HIV in the UK summaries from BHIVA 12th annual conference
12 May 2006. Related: Conference reports, BHIVA 12th Brighton 2006.
Simon Collins, HIV i-Base
The UK has approximately 60,000 people living with HIV, one-third of whom are undiagnosed, and around half of those diagnosed are on ARV treatment. Although, this is a relatively small number of people compared to many countries (<0.1% prevalence), the numbers of new diagnoses has increased for each of the last 3 years and was around 8,000 for 2005.
The following information about the specific situation in the UK is provided in summary studies from the recent BHIVA conference.
One in five patients with CD4 <200 are not on treatment
Victoria Bryant from the Health Protection Agency (HPA) presented a breakdown of access to treatment by CD4 count, drawn from the annual Survey of Prevalent HIV Infections Diagnosed (SOPHID) database. 
Of 35,000 people registered HIV-positive in England, Wales and Northern Ireland, just under 5,000 (14%) currently have a CD4 count <200 cells/mm3 the marker used to recommend starting ARV treatment in the UK.
One in five of these patients (950/4934) are not currently on treatment a proportion that varied from 9% in Northern Ireland to 36% in the North East. There was little difference observed by ethnicity, exposure category or sex. Reports in previous years suggested that this figure was largely driven by late presenters, who are diagnosed when their CD4 counts are already below 200 cells/mm3. However, in this study, recent diagnoses accounted for only 16% (84/514) of individuals not on ART with CD4 <200 cells/mm3 in London.
Growing viral diversity with non-B subtype reported in gay men
Two studies presented at the conference, looked at incidence of non-B infections.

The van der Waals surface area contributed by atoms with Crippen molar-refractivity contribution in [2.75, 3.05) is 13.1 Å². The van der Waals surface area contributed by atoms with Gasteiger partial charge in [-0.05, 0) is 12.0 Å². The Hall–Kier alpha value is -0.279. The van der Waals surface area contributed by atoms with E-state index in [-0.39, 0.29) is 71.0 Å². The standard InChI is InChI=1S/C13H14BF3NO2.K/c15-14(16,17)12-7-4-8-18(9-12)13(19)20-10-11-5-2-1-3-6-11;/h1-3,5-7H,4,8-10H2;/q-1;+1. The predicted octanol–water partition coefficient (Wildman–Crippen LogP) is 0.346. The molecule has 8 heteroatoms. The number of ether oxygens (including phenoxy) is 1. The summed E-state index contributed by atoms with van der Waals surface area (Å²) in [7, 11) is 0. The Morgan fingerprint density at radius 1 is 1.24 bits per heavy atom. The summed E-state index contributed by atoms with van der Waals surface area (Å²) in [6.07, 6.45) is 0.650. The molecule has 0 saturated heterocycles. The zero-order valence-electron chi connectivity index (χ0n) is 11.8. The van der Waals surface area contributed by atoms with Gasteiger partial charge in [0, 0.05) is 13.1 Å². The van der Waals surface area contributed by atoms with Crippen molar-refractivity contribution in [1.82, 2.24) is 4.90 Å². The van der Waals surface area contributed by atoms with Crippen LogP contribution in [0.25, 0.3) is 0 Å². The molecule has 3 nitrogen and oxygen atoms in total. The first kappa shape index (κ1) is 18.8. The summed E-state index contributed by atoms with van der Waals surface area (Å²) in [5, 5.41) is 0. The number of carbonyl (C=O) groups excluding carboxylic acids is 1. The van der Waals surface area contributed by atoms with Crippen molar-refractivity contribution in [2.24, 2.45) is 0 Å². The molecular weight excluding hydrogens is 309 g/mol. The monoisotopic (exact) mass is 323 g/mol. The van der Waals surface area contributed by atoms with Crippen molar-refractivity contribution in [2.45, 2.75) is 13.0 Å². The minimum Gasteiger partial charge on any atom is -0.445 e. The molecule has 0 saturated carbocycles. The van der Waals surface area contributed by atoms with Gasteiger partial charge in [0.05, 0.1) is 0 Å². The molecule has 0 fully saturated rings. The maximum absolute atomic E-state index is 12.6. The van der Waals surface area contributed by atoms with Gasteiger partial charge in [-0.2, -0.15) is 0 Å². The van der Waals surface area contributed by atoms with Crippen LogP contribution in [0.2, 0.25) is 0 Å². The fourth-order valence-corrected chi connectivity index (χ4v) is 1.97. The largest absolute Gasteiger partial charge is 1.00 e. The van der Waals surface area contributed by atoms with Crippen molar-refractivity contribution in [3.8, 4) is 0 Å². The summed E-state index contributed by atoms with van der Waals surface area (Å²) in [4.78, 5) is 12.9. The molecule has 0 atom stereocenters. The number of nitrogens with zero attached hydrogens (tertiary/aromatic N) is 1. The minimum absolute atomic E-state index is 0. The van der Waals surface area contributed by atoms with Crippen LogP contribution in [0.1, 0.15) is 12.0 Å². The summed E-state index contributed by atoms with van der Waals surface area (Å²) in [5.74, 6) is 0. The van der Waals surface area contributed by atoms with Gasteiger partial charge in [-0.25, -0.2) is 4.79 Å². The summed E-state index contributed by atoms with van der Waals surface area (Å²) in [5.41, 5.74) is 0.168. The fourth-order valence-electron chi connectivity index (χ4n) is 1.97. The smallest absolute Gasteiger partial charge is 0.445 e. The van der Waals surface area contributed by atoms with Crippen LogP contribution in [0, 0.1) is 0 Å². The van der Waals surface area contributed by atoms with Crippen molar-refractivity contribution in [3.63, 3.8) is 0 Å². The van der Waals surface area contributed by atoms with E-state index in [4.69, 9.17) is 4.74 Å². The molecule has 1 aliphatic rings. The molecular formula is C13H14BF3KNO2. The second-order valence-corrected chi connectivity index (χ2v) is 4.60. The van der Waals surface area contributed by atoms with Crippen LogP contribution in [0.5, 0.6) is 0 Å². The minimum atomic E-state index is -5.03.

Ana Garcia from the Royal Free Hospital reported that 44% (88/ 200) new diagnoses at the Royal Free from April 2004 to November 2005 were non-B subtypes. 
The 112 subtype-B infections were predominantly white (81%) and MSM (89%) with median age 35 (19-57); 25% were diagnosed during primary HIV infection. Non-B subtypes comprised 36 C (41%), 14 A (16%), 10 CRF02 (11%), 7 D (8%), 5 G (6%), 4 CRF01 (5%), 4 CRF06 (5%), 1 CRF13 (1%), 1 CRF16 (1%), and five complex mosaic sequences (6%). The non-B population comprised 34 males (39%), 61 (69%) black Africans, 72 (82%) heterosexuals, 5 (5%) MSM, and 9 (10%) recent seroconverters.
Transmission of drug resistance was detected in 14/200 (7%) by IAS and 9/200 (4.5%) by Stanford database. This was almost exclusively in MSM with subtype-B (12/112; 11%), with 1/12 heterosexual with subtype-B and 1/12 heterosexual with complex mosaic sequence.
The authors concluded genetic diversity of HIV-1 continues to increase in London and that although non-B subtypes are commonly associated with immigration from Africa or Asia, they are no longer restricted to non-indigenous populations.
Julie Cox and colleagues from Imperial College, also reported that non-B subtypes were transmitted to white gay men, in London patients referred to their primary HIV infection cohort. 
5/140 patients, diagnosed in primary infection from 2000-2004, all had recombinant variants. One transmitting pair, confirmed by sexual history as well as phylogenetic analysis, were both infected with A/EPRO: DRT, one with CPRO:BRT, one DPRO:BRT, and one with CRFO2-AGPRO:KRT. All reported sexually acquired infection with partners in the UK.
Viral rebound stability of treatment and viral blips
Several studies looked at durability of suppression and implications of viral blips.